CIOs ?hackathon? guide: What corporates can learn from startups

We investigate what corporates can learn from startups (and vice versa)

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“Over the last four years, we’ve had an opportunity to meet and work with some of the most exciting retail startups from around the world,” says John Vary, innovation manager at the John Lewis Partnership. “Getting an early glimpse of emerging technology is immensely useful, but the real benefit for us is in having our staff working closely alongside startups.”

To the casual observer, the John Lewis Partnership is a very traditional UK retailer. Reassuringly upmarket, its public face is one of well-appointed department stores and supermarkets, located on prestige sites across the UK. Established in 1864, the department store chain in particular is something of a British institution.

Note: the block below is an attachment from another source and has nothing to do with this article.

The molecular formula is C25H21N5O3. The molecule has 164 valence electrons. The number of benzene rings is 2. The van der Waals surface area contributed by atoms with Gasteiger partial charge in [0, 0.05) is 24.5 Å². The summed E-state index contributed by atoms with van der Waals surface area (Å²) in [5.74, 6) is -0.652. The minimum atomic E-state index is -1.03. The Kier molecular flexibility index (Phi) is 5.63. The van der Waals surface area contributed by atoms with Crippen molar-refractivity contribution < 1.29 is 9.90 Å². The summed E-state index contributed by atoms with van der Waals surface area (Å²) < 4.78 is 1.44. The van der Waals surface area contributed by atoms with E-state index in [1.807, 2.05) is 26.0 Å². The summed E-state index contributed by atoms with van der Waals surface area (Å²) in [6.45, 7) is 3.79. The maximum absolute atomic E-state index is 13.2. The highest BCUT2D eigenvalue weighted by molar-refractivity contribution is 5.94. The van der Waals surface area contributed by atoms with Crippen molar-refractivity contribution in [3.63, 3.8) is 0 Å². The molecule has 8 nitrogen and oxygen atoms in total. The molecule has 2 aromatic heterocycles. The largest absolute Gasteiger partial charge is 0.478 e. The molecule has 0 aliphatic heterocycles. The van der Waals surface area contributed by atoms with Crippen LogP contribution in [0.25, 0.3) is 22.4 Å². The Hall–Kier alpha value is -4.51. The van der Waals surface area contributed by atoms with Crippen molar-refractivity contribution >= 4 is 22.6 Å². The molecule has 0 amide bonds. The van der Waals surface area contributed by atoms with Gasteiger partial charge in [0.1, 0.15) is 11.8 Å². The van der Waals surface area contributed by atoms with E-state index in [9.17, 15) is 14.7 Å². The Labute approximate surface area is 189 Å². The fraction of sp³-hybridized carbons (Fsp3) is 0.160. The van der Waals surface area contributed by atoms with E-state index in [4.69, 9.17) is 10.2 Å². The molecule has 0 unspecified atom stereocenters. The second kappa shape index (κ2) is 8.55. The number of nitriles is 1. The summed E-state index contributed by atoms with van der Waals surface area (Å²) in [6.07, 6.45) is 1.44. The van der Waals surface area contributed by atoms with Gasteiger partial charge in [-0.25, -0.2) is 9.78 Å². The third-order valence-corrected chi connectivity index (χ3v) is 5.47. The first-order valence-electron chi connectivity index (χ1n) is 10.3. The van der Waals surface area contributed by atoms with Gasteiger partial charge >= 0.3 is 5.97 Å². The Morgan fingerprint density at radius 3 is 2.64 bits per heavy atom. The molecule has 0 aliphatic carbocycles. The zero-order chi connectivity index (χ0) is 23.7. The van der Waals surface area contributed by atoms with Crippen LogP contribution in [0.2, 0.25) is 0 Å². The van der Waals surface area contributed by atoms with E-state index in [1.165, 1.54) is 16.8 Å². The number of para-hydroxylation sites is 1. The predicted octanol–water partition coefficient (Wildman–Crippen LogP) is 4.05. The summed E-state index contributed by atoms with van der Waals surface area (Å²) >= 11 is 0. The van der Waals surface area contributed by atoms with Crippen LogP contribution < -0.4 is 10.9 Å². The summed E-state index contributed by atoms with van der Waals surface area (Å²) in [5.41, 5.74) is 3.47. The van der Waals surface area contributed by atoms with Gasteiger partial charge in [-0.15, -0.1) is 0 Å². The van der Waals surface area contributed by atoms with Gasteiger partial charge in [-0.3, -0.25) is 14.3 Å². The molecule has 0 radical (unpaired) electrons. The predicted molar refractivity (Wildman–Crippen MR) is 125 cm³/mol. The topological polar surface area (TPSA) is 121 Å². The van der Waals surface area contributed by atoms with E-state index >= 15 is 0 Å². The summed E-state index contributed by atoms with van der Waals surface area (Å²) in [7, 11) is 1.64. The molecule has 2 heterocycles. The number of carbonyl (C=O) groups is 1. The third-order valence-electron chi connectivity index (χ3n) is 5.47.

But it's an institution that is determined to stay ahead of the game in a rapidly changing retail landscape where ability to innovate is the key to ongoing survival. To that end, John Lewis has, for the past four years, been running an Innovation Lab, (JLAB) in which groups of startups are invited to develop solutions to improve the store group's customer experience. The carrot for the companies taking part is the opportunity to develop a relationship with John Lewis managers and possibly – just possibly – go on to become a partner or supplier.

And John Lewis is not, by any means, the only major business making a determined and structured effort to tap into the technologies and business models emerging from the tech startup scene in the UK and around the world. There are a range of strategies in play, including innovation labs and accelerators (more or less the same thing), hackathons and corporate venturing.

The common factor is that these initiatives allow corporate businesses to get up close and personal with third parties who are not only bringing fresh ideas to the table, but who can also – typically - get prototypes and trials up and running in weeks, rather than months or years.

Arguably this close contact represents something more than a simple transaction in which an agile minnow sells a solution to a slower moving corporate. In theory at least, major businesses have an opportunity learn from startup culture.

A corporate gateway to speed and innovation

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